April 2014 • Florida Water Resources Journal

that they have the best chance to succeed. I am certain that this new policy is having a positive impact on the management of our association as I have observed several of our committee and chapter chairs actually implementing these guidelines since the adoption of the policy. The commitment shown by FWEA committee and chapter chairs to engage and energize our members in a variety of activities that support the FWEA mission is a first down for Team FWEA!

Student Chapter Support I think we all would agree that it is important to FWEA’s future to have active student chapters and encourage students to join WEF and FWEA and be active in our programs. It is clear from my own experience that student leaders often become future FWEA leaders. So, on our second offensive drive of the year, we recognized that we could be more consistent in our outreach to all eight of our student chapters around the state. We noticed that the most successful student Continued on page 16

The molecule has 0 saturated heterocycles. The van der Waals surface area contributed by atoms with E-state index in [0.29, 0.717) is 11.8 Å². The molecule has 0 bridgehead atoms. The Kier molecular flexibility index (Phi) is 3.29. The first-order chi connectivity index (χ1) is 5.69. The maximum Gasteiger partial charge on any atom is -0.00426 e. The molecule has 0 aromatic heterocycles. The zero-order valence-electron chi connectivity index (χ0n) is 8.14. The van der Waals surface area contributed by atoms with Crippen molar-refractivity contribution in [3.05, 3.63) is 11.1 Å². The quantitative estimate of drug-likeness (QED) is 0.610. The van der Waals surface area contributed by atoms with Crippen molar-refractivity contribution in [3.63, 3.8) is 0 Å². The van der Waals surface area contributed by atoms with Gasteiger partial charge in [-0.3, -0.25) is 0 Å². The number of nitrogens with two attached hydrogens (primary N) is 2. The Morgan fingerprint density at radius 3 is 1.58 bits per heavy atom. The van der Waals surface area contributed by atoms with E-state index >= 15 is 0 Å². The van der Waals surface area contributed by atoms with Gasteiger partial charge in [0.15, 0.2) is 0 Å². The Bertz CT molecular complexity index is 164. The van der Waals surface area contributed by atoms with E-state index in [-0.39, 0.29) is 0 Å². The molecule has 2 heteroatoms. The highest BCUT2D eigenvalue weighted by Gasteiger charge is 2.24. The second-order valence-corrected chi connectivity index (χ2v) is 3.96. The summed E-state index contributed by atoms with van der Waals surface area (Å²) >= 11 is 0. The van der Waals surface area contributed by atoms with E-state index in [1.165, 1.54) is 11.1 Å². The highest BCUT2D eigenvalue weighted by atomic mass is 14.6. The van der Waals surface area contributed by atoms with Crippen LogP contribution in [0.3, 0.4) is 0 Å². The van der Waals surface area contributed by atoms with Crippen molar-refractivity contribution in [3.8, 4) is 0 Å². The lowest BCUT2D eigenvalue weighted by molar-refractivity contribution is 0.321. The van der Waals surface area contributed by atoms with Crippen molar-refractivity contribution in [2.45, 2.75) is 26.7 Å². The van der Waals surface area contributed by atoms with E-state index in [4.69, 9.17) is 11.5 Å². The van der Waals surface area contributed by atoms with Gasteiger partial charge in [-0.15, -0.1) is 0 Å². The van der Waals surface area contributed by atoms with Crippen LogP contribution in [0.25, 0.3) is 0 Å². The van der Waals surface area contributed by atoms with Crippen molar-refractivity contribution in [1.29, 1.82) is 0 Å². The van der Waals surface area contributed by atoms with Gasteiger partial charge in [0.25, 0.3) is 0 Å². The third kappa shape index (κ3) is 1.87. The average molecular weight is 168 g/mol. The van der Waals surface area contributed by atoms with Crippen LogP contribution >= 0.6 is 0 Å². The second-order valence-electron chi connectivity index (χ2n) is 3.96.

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JULY 8........Backflow Recert..........................................Lady Lake ............$85/115 7-11........Stormwater A..............................................Deltona ................$275/305 7-11 ......Water Distribution Level 1 ........................Deltona ................$275/305 7-11........Wastewater Collection A ..........................Deltona ................$275/305 14-16........Backflow Repair ........................................Deltona ................$275/305 14-16........Backflow Repair ........................................St. Petersburg ......$275/305 25........Backflow Tester Recert*** ........................Deltona ................$85/115 Course registration forms are available at For additional information on these courses or other training programs offered by the FWPCOA, please contact the FW&PCOA Training Office at (321) 383-9690 or * Backflow recertification is also available the last day of Backflow Tester or Backflow Repair Classes with the exception of Deltona ** Evening classes